On Friday I went to The Royal Academy of Arts to experience their Ai Wei Wei exhibition and attempt to understand what makes China’s most recognisable yet contentious (Google his name in China and nothing will come up) artist tick. It’s a brilliant and interesting exhibition where each exhibit, like the best art, holds a powerful message that’s greater than the sum of it’s parts.
Like ‘Straight’ a gigantic installation made of 150 tons of rebar salvaged from the site of the 2008 Sichuan earthquake and then painstakingly straightened. A labour of love, now laid out in broken undulations recalling fault lines, it tells of sub-standard building practises, even in the provinces schools, due to rapid expansion and state greed..and the tragic consequence that had for thousands of lives.
‘Souvenir from Shanghai’ is made from the concrete and brick rubble saved from the artist’s studio which was destroyed under a trumped up planning charge by the authorities. Through the art, the story is told and immortalised.
‘He Xe’ both means river crab and harmonious..’harmonious’ is a key concept with the Communist party with their continued aim for an harmonious society no matter what. This play on words, exquisitely made from porcelain and hand painted, is a cultured two fingers to the governments attempts at quashing freedom of expression. It’s also what 1,000 of Weiwei’s friends feasted on the night before the Shanghai studio was razed to the ground.
‘Coloured Vases’ shows twelve Han and four neolithic vases covered in bright, industrial paint. It questions what we value and why…antiquity? commerciality? tradition? or change?
The art is compelling and full of contradictions, sub clause upon sub clause: Manmade versus nature versus human nature versus control, every element down to the source of materials a piece of the puzzle. Yet, I have to confess to a grain of sand in my shoe. Weiwei’s talent is bringing the human touch to conceptual art and it’s certainly a powerful thing to be able to make ugly things beautiful and change rubble into gold. But many of the exhibits were stunningly crafted out of prized and expensive material like this pair of immaculately carved jade handcuffs, quietly stating that beautiful things can be ugly. But the pleb in me wanted to know where the money came from to purchase such expensive materials? and more importantly, who were the master craftsmen who physically created these pieces?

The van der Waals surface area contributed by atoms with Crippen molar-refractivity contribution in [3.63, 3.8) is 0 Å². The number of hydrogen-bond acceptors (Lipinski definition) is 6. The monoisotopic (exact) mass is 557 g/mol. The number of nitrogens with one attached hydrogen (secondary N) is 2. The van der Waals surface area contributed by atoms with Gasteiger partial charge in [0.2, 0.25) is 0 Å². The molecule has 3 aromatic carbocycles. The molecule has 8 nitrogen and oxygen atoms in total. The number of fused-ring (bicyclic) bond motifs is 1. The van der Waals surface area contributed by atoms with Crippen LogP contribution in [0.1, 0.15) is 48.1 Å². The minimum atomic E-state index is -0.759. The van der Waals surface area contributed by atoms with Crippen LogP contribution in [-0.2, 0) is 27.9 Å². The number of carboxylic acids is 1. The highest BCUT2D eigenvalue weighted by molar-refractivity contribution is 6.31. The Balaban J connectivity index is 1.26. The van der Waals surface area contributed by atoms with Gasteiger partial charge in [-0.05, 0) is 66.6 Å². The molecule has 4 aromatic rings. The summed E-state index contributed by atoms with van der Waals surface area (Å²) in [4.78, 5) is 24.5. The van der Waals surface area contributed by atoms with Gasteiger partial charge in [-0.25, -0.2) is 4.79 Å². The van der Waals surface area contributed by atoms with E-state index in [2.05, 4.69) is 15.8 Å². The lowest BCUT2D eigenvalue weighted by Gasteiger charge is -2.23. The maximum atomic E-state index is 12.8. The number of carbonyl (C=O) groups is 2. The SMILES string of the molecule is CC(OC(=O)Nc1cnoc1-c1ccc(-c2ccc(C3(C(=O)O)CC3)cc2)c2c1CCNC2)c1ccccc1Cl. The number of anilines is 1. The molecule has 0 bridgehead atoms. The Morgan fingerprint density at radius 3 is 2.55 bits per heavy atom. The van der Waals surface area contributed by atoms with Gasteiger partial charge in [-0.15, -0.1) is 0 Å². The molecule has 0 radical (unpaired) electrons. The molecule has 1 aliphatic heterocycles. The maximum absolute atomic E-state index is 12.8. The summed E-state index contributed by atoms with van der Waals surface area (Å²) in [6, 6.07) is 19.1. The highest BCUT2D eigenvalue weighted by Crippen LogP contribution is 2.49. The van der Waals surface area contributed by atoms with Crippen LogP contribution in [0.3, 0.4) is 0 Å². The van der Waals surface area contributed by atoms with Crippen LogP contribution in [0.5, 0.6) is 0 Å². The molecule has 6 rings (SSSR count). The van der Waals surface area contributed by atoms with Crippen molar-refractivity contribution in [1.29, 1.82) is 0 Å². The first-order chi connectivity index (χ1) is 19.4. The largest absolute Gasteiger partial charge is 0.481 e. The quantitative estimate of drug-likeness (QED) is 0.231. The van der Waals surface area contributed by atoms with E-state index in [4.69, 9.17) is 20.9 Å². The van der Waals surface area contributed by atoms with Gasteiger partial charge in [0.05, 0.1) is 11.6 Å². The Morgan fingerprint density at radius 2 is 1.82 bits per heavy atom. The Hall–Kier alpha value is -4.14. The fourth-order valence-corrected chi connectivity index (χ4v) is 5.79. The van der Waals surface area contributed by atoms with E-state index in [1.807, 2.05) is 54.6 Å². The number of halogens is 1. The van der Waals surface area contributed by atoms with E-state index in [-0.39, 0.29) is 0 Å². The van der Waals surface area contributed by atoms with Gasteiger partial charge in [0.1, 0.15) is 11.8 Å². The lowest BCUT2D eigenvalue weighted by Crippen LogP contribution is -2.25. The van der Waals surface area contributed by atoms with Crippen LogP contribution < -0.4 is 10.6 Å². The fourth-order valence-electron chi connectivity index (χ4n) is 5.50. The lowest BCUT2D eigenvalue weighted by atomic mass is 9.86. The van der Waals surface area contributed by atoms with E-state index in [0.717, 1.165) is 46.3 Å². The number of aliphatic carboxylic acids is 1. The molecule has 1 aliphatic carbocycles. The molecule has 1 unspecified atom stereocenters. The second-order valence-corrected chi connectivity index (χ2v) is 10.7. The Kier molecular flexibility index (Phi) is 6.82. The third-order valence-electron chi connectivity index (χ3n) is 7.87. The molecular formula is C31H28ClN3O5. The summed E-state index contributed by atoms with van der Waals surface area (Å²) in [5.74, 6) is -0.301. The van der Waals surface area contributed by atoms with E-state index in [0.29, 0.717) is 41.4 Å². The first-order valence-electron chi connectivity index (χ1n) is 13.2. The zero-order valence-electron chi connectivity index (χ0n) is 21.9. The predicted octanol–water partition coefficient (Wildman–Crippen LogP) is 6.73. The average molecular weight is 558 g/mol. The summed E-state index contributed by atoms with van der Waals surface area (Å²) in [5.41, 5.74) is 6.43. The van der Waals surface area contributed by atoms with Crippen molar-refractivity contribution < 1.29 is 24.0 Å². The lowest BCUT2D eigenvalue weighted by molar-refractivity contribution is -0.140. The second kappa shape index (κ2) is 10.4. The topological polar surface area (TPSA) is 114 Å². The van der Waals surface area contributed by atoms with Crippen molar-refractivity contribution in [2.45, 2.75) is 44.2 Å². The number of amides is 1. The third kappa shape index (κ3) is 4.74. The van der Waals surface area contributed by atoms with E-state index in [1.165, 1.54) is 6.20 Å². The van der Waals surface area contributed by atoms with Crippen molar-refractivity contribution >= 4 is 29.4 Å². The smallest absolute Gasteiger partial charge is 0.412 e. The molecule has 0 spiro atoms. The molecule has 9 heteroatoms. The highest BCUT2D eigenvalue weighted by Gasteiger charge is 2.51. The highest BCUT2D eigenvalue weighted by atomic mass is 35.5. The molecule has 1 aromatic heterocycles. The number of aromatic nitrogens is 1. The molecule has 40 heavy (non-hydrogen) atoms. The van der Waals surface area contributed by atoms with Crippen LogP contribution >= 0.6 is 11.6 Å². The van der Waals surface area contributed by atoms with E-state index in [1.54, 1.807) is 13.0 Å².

We all know that large studios umbrella the workers beneath, but who actually carved the marvel that is this marble push chair above? In an age when we don’t have time (and possibly the money) for fine craftsmanship, it was a modern joy to see. Maybe it was an administrive error – at Weiwei’s sunflower seed installation in the Tate, every worker was acknowledged so call me a cynic, but I just had a feeling there was a hint of ego stalking these galleries.
That’s not to say you shouldn’t go or it’s power is dimmed: Rarely has such simplicity sung with such complexity and great calmness.
Go – because if nothing else, it confirms the truth that art will always conquer censorship by the simple strength of it’s vision, the connections and the memories it makes.
Laters, Kate x